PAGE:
We gave it an A-
Calling Outlander a romance risks the wrath of fans who rightly see this historical fiction as so much more. I made that mistake with my rave of season 1. Even though I praised the transcendent qualities of the series about a time-traveling heroine marooned in 18th-century Scotland and surviving, thriving, and finding love, I got flamed for using the R-word. But I’m not apologizing anymore: Outlander remains a broad-minded entertainment, but what gets me the most hot is the romance — and how everything else the show does well makes the romance more ravishing.
The first six eps work to sweep away the obstacles preventing Claire (Caitriona Balfe) from reconnecting fully — mind, heart, and yes, body — with her Highlander hunk Jamie (Sam Heughan) and to position the series for the future. The complications played by Tobias Menzies — Frank, Claire’s 20th-century husband, and “Black Jack” Randall, his sadistic ancestor — are thoroughly processed, with that tortured marriage getting needed attention. A definitive arc makes Claire feel the cost of her divided heart. Frank’s wrecked life deserves our tears. Balfe and Menzies earn them.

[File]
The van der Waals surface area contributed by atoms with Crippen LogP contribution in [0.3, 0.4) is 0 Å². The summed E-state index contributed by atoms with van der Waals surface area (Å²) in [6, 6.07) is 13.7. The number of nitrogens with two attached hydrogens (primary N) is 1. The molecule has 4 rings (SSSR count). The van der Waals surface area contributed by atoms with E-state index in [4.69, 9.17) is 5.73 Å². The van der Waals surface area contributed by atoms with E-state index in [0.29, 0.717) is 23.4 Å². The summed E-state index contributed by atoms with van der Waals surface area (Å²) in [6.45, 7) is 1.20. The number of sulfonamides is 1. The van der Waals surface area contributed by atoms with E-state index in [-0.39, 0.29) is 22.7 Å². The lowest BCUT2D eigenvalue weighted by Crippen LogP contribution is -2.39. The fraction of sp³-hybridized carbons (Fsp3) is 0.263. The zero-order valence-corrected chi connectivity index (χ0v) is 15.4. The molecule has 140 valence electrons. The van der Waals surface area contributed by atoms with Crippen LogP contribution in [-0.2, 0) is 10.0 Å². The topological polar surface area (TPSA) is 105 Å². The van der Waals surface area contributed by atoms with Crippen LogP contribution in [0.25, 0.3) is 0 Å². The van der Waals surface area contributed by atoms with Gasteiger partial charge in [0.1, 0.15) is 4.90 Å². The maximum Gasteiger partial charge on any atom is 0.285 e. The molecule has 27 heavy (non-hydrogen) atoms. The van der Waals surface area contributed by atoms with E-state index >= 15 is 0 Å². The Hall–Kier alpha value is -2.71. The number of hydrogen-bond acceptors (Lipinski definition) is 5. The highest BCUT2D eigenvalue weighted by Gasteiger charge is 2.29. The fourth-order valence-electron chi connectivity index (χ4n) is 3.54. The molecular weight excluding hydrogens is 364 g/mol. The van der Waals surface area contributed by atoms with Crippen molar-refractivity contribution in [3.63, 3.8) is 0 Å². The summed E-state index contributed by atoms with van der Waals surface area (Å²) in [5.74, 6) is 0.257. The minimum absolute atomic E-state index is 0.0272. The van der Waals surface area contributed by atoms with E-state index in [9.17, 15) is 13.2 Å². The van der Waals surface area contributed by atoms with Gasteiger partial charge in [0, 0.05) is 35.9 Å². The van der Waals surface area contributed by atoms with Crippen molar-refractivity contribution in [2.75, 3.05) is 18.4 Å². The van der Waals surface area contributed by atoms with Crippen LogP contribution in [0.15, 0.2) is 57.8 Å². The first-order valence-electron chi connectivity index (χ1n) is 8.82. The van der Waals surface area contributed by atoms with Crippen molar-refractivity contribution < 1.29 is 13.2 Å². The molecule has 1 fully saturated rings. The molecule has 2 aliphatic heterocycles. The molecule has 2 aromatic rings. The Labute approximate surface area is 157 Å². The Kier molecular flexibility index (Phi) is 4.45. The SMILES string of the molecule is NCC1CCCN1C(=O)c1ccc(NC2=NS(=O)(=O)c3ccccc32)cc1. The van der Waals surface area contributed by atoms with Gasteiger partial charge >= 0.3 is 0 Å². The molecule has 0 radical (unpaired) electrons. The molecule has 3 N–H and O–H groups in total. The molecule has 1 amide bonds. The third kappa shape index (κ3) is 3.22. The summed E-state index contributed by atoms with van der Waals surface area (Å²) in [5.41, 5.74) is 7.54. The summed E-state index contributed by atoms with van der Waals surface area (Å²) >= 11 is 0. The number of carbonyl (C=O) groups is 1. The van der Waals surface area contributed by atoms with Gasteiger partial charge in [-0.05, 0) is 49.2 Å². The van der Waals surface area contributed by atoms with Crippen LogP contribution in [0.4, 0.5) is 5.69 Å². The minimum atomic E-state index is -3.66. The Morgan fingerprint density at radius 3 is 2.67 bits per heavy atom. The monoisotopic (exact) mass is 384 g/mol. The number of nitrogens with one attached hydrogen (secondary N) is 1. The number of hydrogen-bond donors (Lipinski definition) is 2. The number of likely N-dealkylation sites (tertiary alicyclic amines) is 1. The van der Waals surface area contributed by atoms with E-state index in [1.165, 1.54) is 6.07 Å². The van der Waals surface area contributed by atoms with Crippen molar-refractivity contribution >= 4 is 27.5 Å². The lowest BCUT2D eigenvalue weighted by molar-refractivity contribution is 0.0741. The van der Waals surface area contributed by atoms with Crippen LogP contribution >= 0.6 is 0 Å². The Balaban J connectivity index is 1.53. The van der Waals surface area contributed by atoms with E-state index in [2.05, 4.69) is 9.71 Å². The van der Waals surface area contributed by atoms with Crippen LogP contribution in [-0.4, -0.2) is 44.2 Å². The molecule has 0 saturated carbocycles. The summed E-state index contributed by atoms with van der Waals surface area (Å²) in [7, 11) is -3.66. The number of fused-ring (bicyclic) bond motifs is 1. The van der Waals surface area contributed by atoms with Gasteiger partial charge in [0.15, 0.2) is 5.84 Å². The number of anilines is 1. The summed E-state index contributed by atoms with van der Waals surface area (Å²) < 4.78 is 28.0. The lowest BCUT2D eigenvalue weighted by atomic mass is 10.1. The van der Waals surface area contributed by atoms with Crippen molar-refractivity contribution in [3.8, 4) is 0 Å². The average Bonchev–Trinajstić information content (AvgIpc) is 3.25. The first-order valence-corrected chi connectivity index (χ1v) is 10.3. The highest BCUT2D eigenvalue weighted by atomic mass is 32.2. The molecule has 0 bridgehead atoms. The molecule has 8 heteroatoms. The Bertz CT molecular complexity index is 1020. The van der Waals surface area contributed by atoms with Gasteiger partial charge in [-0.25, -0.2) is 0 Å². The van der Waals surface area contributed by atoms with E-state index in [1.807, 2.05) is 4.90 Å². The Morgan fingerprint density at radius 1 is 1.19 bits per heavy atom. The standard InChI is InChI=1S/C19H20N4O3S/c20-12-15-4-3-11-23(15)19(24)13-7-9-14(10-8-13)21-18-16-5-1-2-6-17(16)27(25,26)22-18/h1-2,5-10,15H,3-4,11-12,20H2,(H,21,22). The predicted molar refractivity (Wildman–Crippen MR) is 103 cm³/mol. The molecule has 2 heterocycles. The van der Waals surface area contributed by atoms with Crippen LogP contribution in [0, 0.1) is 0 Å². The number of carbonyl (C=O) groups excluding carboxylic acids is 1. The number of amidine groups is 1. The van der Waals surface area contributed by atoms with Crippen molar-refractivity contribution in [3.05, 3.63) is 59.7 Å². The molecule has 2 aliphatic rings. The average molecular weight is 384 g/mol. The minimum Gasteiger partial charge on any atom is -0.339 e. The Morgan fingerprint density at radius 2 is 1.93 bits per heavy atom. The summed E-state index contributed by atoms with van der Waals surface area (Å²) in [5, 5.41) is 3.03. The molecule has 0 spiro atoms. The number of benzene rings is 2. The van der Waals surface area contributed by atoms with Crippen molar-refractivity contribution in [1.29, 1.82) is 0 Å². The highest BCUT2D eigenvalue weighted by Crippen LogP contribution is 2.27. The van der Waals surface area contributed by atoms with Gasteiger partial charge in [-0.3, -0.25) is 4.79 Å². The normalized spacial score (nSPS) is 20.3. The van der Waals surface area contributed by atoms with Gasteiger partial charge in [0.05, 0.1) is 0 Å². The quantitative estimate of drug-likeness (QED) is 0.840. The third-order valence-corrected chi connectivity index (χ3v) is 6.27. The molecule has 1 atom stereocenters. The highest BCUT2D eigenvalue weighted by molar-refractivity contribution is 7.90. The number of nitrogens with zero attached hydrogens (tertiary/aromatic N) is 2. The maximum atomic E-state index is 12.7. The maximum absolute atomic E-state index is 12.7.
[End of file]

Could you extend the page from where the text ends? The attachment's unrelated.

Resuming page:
But it’s Jamie who owns these episodes. A series of thematically rich stories flush rapist Randall from his life, and a friendship with a British captor (David Berry) finishes off the healing. Their belief that higher ideals should trump differences makes for resonant wish fulfillment. The story ages Jamie and Claire, so when they reunite after a deliciously agonizing buildup (marked by some inspired humor), the rapture is both emotional and spiritual. In season 3, Outlander, TV’s best romance, soars by making you fall in love with it all over again. A–